Family Days at the Field House Studio

Free drop-in art activities for all ages which responded to the work of Raymond Boisjoly and CAG exhibitions.

Saturday August 24 – A free all ages drop-in art activity: making pin-wheel windmills.
Saturday July 27
- We welcomed art makers of all ages to the Field House, participants learnt the basics of printmaking by making their own styrofoam relief prints.
Saturday June 29 - All ages of visitors dropped by the Field House for a marine mobile workshop, constructing easy-to-make kinetic sculptures which took the marine world as a theme.

The Field House Studio Residency Program is generously supported by the Vancouver Park Board and the City of Vancouver. The inaugural residency with Raymond Boisjoly was supported by the Province of British Columbia through the Ministry of Advanced Education, Innovation and Technology.

MORE

Burrard Marina Field House Studio - Broken City Lab


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Related Events

Social Practice Pot Luck
Saturday April 26 7-9pm

To mark the end of Broken City Lab’s Field House residency we are hosting a pot luck and intimate conversation regarding social practice with special guest artist and Founder/Director of the Art and Social Practice MFA program at Portland State University, Harrell Fletcher. Fletcher is visiting Vancouver as a part of the ‘Working as an Artist’ workshop series at Purple Thistle and will be giving an artist talk at the Thistle (Friday April 25, 7:30pm) and leading a workshop (Saturday April 26, 1-4pm) with local artist Carmen Papalia. http://purplethistle.ca/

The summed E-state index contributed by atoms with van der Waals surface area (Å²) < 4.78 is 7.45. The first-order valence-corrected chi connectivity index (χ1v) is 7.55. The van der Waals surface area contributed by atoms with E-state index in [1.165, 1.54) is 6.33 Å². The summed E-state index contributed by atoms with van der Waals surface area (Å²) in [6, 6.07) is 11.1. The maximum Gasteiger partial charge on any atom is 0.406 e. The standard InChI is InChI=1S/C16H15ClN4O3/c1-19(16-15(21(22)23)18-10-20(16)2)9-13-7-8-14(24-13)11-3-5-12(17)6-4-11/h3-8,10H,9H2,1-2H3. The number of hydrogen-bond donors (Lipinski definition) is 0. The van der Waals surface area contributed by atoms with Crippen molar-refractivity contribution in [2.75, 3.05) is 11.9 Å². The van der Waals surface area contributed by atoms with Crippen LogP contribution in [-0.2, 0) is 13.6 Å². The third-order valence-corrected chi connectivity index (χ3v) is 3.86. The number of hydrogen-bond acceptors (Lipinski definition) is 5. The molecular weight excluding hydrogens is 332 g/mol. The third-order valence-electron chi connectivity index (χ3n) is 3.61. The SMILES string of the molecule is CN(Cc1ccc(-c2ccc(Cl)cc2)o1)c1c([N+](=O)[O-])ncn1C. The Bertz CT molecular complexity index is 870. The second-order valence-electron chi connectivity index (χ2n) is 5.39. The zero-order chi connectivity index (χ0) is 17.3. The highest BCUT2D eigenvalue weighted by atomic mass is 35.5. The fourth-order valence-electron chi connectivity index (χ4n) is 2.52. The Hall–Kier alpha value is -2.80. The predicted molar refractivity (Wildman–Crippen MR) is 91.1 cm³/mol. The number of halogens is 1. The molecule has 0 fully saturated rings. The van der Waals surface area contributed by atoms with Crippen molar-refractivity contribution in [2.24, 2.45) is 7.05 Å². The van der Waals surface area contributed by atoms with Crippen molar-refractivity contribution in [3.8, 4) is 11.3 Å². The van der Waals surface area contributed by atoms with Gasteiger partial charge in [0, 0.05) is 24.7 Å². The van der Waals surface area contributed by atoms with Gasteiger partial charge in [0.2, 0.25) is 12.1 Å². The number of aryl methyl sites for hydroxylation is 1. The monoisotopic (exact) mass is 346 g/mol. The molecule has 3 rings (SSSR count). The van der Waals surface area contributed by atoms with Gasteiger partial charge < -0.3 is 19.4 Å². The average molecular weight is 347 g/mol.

Bring a snack and join in on the conversation. Broken City Lab with Harrell Fletcher will lead an open conversation regarding the current state of social practice.

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Social Practice Pot Luck with Harrell Fletcher


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Related Events

Broken City Lab
Flagged For Review
Burrard Marina Field House Studio
1655 Whyte Avenue
Every Tuesday evening:

March 18 to April 29, 7- 8.30pm

NEXT: Tuesday, April 8, 7-8.30pm

The Trouble is…

Bring your questions, suspicions, and inspirations for art in public spaces to an open conversation on art as troublemaking and troublemaking as art.

Broken City Lab (BCL) are currently artists-in-residence at the Burrard Marina Field House. Their four month project, Flagged for Review examines the surrounding site and its relation to current perceptions of the city through a series of initiated conversations. Every Tuesday until the end of April, the collective will host public games, temporary installations and conversations concerning social and political issues present in Vancouver. These will culminate in the production of a series of flags to be installed at the Field House and throughout the city during the last two months of their residency.

The Field House Studio Residency Program is generously supported by the Vancouver Park Board and the City of Vancouver.

For this residency we gratefully acknowledge the financial support of the Province of British Columbia through the BC Creative Communities Award.

MORE

Broken City Lab - Flagged For Review


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Related Events

Broken City Lab
Saturday, February 15,  2pm Artist talk – 3-5 pm discussion
The Field House Studio at Burrard Marina
1655€ƒƒ Whyte Avenue

In partnership with SFU Philosophers Café, Broken City Lab will host an artist talk and discussion at the Burrard Marina Field House Studio.

 

MORE

Artist Talk - Broken City Lab


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Related Events

Marie Lorenz
Saturday, December 7, 2pm
The Field House Studio at Burrard Marina
1655 Whyte Avenue

Lorenz will present an introduction to her practice outlining the ideas, themes and methodologies which will provide the basis for her project to be developed in Vancouver.

MORE

Artist Talk | Marie Lorenz


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Related Events

Join us over the summer at the Field House Studio for free drop-in art activities for all ages responding to the work of Raymond Boisjoly and our current CAG exhibitions: Monika Sosnowska, Itee Pootoogook and Kay Rosen.

Saturday, July 27, 1–4pm